Articles Posted in Gaming Law

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Plaintiffs challenged the Governor’s authority to concur in the decision of the Secretary of the U.S. Department of the Interior under the Indian Gaming Regulatory Act (18 U.S.C. 1166-1167; 25 U.S.C. 2701, to take 305 acres in Madera County into trust for the North Fork Rancheria of Mono Indians for the purpose of operating a class III gaming casino. The Governor’s concurrence was necessary under federal law for the granting of permission to operate the casino. While the case was pending, the legislature ratified a compact previously negotiated and executed with North Fork by the Governor concerning the terms and conditions for gambling. Plaintiffs then initiated Proposition 48, a referendum by which, at the 2014 general election, the voters disapproved the ratification statute. North Fork alleged that the ratification statute was not subject to referendum. The complaint and cross-complaint were dismissed, so that the land remained in trust for North Fork, but the compact was not ratified, so gaming on the land was not approved. Subsequently, after federal litigation between North Fork and the state, a set of procedures designed to function as an alternative to a state-approved compact was approved by the Secretary of the Interior. The court of appeal concluded that the Governor’s concurrence is invalid in this situation. View "Stand up for California v. State of California" on Justia Law

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This appeal stemmed from a contract dispute between San Pasqual and the State governing San Pasqual's operation of a casino on its land. San Pasqual filed two suits against the State that were consolidated, alleging breach of contract and seeking damages for five years of lost profits. On appeal, San Pasqual challenged the district court's grant of summary judgment to the State. The court agreed with the State that Section 9.4 of the Compact between the State and San Pasqual is unambiguous, applies to this action, and bars San Pasqual’s damages claim. Accordingly, the court affirmed the judgment. View "San Pasqual Band of Mission Indians v. California" on Justia Law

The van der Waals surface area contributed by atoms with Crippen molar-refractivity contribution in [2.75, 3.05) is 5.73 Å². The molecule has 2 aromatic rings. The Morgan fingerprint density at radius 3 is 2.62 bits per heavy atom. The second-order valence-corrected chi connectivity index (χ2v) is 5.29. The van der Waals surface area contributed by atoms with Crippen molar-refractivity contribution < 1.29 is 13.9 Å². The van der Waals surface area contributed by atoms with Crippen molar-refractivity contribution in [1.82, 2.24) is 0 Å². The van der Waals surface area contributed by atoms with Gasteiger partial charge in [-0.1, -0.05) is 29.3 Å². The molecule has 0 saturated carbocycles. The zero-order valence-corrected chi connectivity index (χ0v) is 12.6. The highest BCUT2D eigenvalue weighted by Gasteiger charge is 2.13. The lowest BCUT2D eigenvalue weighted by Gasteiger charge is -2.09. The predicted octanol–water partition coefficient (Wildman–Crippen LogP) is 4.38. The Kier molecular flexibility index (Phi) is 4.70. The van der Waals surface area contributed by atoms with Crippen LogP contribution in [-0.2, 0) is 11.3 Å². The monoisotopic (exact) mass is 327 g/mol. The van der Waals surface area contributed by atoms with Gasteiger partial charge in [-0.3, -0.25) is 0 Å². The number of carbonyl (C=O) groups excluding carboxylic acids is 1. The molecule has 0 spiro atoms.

Posted in: Contracts, Gaming Law

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This matter came before the Court of Appeal for a third time; this matter stemmed from the California Valley Miwok Tribe's dispute with the Gambling Control Commission over money collected and held as a "non-compact tribe" under the Revenue Sharing Trust Fund (RSTF). The Commission began withholding the distribution of RSTF funds to the Tribe when it became aware of a dispute over the tribe's membership and leadership as evidenced by ongoing proceedings and litigation involving the BIA's relationship with the Tribe. In its last opinion, the Court issued a writ of mandate directing the trial court to lift a stay and to allow the parties to file dispositive motions. The parties filed their motions, and the trial court resolved them, entering judgment in favor of the Commission on its motion for summary judgment, which the Tribe then appealed. Finding that the Commission was properly withholding RSTF funds because it could not identify an undisputed tribal representative to receive them, the Court of Appeal affirmed the Commission's decision.View "CA Valley Miwok Tribe v. CA Gambling Control Com." on Justia Law

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Stop the Casino 101 Coalition sought to invalidate a compact between the state and the Federated Indians of the Graton Rancheria authorizing the operation of a gaming casino on a 254-acre parcel in and adjacent to the City of Rohnert Park. The coalition claimed that because the state failed to explicitly cede to the Graton Tribe jurisdiction over the property, which was formerly held by private parties, federal law does not authorize the assumption of tribal jurisdiction over the property, so that the state’s entry into the compact violates the California constitutional provision authorizing such gaming compacts. The state countered that the coalition’s claim is essentially an attack on the validity of action taken by the federal government that cannot be challenged in these state court proceedings, and that in all events there has been no violation of either federal or state law. The appeals court affirmed dismissal of the challenge, citing federal approval of the plan under the Indian Gaming Regulatory Act (25 U.S.C. 2701) and declining to “pass judgment on the contentious policy issues underlying the creation of Indian reservations for the purpose of constructing gaming casinos.” View "Stop the Casino 101 Coal. v. Brown" on Justia Law